Today, October 11th, is National Coming Out Day. National Coming Out Day was started in 1987 when half a million people participated in the March on Washington for Lesbian and Gay Rights. Since then, National Coming Out Day has continued to promote a safe and accepting world for LGBT individuals.
I’m currently student teaching in a really wonderful district. The teachers are amazing, wonderful, and supportive of one another. The students are really close knit. The school thrives on diversity. However, one thing I have noticed in the hallways is that the school has a slightly homophobic feel to it. There are no out teachers (that I have met). There is no Gay-Straight Alliance for students to join. In particular, my students have frequently used the phrase “That’s so gay!” or “You’re so gay!” in the classroom. I have had at least four conversations about respecting one another and each other’s differences in my one classroom, but it sometimes feels as if I am beating a dead horse.
Last night, I was so overwhelmed by the ignorance displayed by my students that I was literally restless. I remembered that today was National Coming Out Day, and I became even more restless. I started Googling “student teachers coming out to students as lesbian” and the lack of results was even more overwhelming. The more I Googled, the more I wanted to cry. There were plenty of resources to help support students who were coming out, but none for teachers coming out to their students.
I then remembered a book I had bought at some point last year (one teacher in 10, edited by Kevin Jennings) that is a collection of words of wisdom from LGBT-identified individuals in the teaching profession. I dug the book out and consulted it. While it didn’t really offer much advice on working a Coming Out Day lesson into one’s plans, it gave me inspiration to try to think outside of the box.
I went to bed at 12:30am, but I didn’t fall asleep until close to 2:30 last night. (This is bad when you get up at 5.) My mind and heart were weighed down by my worries about my students, and whether or not I have the potential to help them be more accepting of others. I also was still very conflicted on whether or not a Coming Out Day Lesson would be detrimental to my classroom environment.
When my alarm went off, I was already up and on Facebook. One of my Facebook friends had responded to my post looking for Coming Out Day Lesson ideas by suggesting I take a look at an anti-bullying lesson a New York teacher had done. The lesson appeared on BuzzFeed and proved to be a true source of motivation and inspiration for me.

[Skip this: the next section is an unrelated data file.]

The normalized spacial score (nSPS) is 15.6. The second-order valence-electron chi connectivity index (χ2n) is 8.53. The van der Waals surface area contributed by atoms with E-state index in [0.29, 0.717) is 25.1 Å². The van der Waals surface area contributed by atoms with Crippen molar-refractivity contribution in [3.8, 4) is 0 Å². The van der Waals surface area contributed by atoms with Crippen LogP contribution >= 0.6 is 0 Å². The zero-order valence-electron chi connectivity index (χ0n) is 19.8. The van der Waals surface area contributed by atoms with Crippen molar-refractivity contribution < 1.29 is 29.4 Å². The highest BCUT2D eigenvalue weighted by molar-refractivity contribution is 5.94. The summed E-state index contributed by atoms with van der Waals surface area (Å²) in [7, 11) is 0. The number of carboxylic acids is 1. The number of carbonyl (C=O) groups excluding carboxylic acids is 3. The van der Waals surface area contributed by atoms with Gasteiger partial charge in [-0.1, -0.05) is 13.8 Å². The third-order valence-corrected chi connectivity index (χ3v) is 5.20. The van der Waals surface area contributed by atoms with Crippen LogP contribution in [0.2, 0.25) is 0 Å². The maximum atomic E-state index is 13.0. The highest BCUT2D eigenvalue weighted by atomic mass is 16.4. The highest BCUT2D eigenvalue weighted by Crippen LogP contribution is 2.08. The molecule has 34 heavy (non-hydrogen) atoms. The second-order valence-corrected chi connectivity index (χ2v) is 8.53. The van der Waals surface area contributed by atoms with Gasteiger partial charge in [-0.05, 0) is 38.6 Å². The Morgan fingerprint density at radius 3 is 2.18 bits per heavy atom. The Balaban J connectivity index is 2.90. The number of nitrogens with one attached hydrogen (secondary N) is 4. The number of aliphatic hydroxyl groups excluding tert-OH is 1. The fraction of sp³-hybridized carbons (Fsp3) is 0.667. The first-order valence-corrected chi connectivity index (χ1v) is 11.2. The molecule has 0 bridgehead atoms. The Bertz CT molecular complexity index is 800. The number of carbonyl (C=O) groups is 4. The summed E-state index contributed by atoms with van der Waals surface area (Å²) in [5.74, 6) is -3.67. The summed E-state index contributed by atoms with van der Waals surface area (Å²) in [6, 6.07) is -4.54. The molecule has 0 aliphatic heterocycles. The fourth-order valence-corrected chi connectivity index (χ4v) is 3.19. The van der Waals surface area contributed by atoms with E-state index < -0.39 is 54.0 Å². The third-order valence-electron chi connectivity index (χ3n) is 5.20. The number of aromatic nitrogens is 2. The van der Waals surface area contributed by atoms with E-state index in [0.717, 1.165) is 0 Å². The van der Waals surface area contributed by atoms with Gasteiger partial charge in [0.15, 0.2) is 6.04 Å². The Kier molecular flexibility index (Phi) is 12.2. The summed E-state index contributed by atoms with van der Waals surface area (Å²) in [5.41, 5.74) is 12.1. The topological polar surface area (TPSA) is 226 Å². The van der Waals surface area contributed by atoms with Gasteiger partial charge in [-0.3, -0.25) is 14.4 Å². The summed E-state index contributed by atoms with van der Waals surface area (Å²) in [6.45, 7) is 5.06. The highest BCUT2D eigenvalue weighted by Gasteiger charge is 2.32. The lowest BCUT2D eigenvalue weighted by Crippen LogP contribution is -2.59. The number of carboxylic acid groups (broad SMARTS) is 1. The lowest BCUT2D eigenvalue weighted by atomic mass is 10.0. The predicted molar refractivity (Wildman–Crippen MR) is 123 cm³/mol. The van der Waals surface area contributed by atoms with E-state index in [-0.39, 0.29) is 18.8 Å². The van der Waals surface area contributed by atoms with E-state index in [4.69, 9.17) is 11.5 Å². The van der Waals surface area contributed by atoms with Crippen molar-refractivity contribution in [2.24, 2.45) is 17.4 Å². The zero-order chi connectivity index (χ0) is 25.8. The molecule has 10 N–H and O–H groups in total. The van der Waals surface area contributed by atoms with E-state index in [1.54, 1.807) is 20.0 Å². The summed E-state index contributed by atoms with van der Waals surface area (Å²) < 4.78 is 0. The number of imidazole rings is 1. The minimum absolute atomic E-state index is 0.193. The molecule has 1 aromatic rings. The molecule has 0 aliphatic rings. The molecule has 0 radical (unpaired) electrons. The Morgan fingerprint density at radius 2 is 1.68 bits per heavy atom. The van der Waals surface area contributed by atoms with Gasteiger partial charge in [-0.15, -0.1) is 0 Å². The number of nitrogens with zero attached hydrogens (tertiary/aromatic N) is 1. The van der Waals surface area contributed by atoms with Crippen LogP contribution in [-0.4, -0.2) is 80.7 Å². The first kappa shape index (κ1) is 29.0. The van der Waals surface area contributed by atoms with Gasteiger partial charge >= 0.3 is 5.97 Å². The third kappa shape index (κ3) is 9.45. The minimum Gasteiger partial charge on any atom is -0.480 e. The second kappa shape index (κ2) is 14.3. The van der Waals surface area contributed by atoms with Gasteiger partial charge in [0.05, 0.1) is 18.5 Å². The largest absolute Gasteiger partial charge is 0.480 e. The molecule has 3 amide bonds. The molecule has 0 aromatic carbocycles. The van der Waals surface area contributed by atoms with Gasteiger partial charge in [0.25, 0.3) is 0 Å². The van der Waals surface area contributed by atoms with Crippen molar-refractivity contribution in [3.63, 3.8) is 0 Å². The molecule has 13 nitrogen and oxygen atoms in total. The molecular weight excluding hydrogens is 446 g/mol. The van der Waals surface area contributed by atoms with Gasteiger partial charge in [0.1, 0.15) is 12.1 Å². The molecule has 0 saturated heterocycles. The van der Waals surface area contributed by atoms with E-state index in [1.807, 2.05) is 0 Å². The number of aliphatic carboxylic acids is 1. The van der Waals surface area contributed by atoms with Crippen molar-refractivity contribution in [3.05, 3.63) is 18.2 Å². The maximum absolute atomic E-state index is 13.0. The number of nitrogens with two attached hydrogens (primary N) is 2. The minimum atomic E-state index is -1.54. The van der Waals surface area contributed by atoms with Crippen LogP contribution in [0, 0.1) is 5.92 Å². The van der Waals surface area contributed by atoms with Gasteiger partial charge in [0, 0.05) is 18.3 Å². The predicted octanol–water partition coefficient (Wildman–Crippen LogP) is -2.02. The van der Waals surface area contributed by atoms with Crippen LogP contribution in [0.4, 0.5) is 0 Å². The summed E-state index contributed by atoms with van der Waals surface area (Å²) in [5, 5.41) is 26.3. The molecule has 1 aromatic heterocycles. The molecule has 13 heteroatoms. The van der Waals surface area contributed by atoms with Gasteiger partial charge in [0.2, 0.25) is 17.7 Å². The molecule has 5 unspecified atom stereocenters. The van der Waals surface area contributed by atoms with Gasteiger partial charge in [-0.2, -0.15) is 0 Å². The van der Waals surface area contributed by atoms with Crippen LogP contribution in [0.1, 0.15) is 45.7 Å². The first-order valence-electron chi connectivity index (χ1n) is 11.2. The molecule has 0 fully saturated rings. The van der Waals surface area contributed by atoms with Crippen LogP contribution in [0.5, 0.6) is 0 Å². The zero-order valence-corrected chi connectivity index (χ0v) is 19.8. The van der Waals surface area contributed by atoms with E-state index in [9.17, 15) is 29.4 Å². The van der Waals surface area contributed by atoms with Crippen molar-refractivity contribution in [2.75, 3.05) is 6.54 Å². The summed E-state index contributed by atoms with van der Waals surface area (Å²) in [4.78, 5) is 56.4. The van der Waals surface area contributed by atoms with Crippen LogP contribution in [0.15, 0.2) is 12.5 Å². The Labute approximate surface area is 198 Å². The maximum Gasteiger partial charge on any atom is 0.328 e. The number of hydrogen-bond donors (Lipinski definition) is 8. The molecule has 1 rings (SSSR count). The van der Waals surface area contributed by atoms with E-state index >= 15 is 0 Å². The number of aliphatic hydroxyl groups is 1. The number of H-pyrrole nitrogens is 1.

In my Creative Writing class, where I’m already known as the “cool, weird teacher,” I handed each student a small slip of paper and told them to destroy it by whatever means they felt necessary. Some ripped their pieces, others folded them, and one student even chewed on his. One of my students laughed and said she was “demeaning the paper” as she wrote mean names on it. After the papers were destroyed, I told my students I wanted them to return the papers to the original state as when I had handed them to the students. They all stared at me, dumbfounded, before they attempted to tape, glue, erase, and uncrumble their papers back to normalcy. After a few minutes of scrambling, I told my students to stop, that it was impossible to return their papers back to the original state.
I discussed the one girl’s paper, where she had written mean names and curse words on one side and compliments on the other. “No matter what nice words you may say, the mean words still remain. Bullying is like how we destroyed our papers– once you say something to someone, you can’t take it back. The scars remain.” I explained that I had had the students complete the activity because I noticed a lot of students saying “That’s/ You’re so gay” or “That’s/ You’re retarded” in the hallway. I commented that you never know who can hear what you’re saying, or what scars you’re giving someone as you unknowingly bully them, their friends, their family, or other loved ones. I also explained that it was National Coming Out Day and that some people in the school might come out today, and I wanted my students to try to be supportive of them by making the conscious decision to be careful with what words they say, as you never know who’s listening.
The reaction was AMAZING. A few of my students said “they felt like shit” and that “they just wanted to hug their papers.” A lot of productive conversation was stimulated by the activity, and although I only included it in my Creative Writing class (it wouldn’t have gone over well in the other class setting), it felt like a HUGE success in my day.
Although I have struggled with my identity as a closeted out educator in my school these past few weeks, I chose to NOT come out today because I felt it was irrelevant. Instead, I chose to have a lesson that was relatable to my students. I wasn’t just a gay teacher to them– today, I was a role model. I taught my students a valuable lesson on the power of words and bullying, and I stimulated conversation in the classroom. While my students may not have received confirmation that I’m a flaming homo, they did receive confirmation that I will not tolerate any discrimination in my classroom. That alone is all the more powerful than coming out on National Coming Out Day.
I can honestly say that, for the first time in years, I feel the need to remain closeted in my life. I’m not afraid to be me, but I am afraid of being labeled a lesbian before an educator. Without the label, I am able to teach my students about love and tolerance first, and worry about myself second. That is far more valuable than any moment of sharing my lesbian identity with a bunch of teenagers.
The only evidence of my sexuality today: a NOH8 button I added to my bag